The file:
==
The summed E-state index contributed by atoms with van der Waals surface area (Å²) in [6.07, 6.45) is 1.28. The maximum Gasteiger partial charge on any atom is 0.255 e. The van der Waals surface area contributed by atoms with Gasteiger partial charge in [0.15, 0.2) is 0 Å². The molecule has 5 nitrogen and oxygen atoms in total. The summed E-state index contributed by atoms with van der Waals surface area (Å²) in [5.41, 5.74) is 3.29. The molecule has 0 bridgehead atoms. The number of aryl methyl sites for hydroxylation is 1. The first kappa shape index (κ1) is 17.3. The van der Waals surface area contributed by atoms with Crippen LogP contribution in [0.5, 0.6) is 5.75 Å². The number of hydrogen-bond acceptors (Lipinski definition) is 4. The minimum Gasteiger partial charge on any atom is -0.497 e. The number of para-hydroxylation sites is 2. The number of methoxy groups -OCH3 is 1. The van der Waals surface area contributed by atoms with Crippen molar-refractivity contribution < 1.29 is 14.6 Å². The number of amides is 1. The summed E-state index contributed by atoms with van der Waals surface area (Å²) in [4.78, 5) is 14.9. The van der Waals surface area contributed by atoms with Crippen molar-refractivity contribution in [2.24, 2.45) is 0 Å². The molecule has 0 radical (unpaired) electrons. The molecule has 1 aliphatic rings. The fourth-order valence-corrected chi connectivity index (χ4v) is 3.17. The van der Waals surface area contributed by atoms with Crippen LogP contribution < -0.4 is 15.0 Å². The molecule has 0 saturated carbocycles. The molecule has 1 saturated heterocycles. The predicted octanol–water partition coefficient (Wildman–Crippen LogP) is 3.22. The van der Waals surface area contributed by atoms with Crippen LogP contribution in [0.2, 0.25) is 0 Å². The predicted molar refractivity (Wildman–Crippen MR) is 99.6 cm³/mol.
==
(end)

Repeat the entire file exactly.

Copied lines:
The summed E-state index contributed by atoms with van der Waals surface area (Å²) in [6.07, 6.45) is 1.28. The maximum Gasteiger partial charge on any atom is 0.255 e. The van der Waals surface area contributed by atoms with Gasteiger partial charge in [0.15, 0.2) is 0 Å². The molecule has 5 nitrogen and oxygen atoms in total. The summed E-state index contributed by atoms with van der Waals surface area (Å²) in [5.41, 5.74) is 3.29. The molecule has 0 bridgehead atoms. The number of aryl methyl sites for hydroxylation is 1. The first kappa shape index (κ1) is 17.3. The van der Waals surface area contributed by atoms with Crippen LogP contribution in [0.5, 0.6) is 5.75 Å². The number of hydrogen-bond acceptors (Lipinski definition) is 4. The minimum Gasteiger partial charge on any atom is -0.497 e. The number of para-hydroxylation sites is 2. The number of methoxy groups -OCH3 is 1. The van der Waals surface area contributed by atoms with Crippen molar-refractivity contribution < 1.29 is 14.6 Å². The number of amides is 1. The summed E-state index contributed by atoms with van der Waals surface area (Å²) in [4.78, 5) is 14.9. The van der Waals surface area contributed by atoms with Crippen molar-refractivity contribution in [2.24, 2.45) is 0 Å². The molecule has 0 radical (unpaired) electrons. The molecule has 1 aliphatic rings. The fourth-order valence-corrected chi connectivity index (χ4v) is 3.17. The van der Waals surface area contributed by atoms with Crippen LogP contribution < -0.4 is 15.0 Å². The molecule has 0 saturated carbocycles. The molecule has 1 saturated heterocycles. The predicted octanol–water partition coefficient (Wildman–Crippen LogP) is 3.22. The van der Waals surface area contributed by atoms with Crippen LogP contribution in [0.2, 0.25) is 0 Å². The predicted molar refractivity (Wildman–Crippen MR) is 99.6 cm³/mol.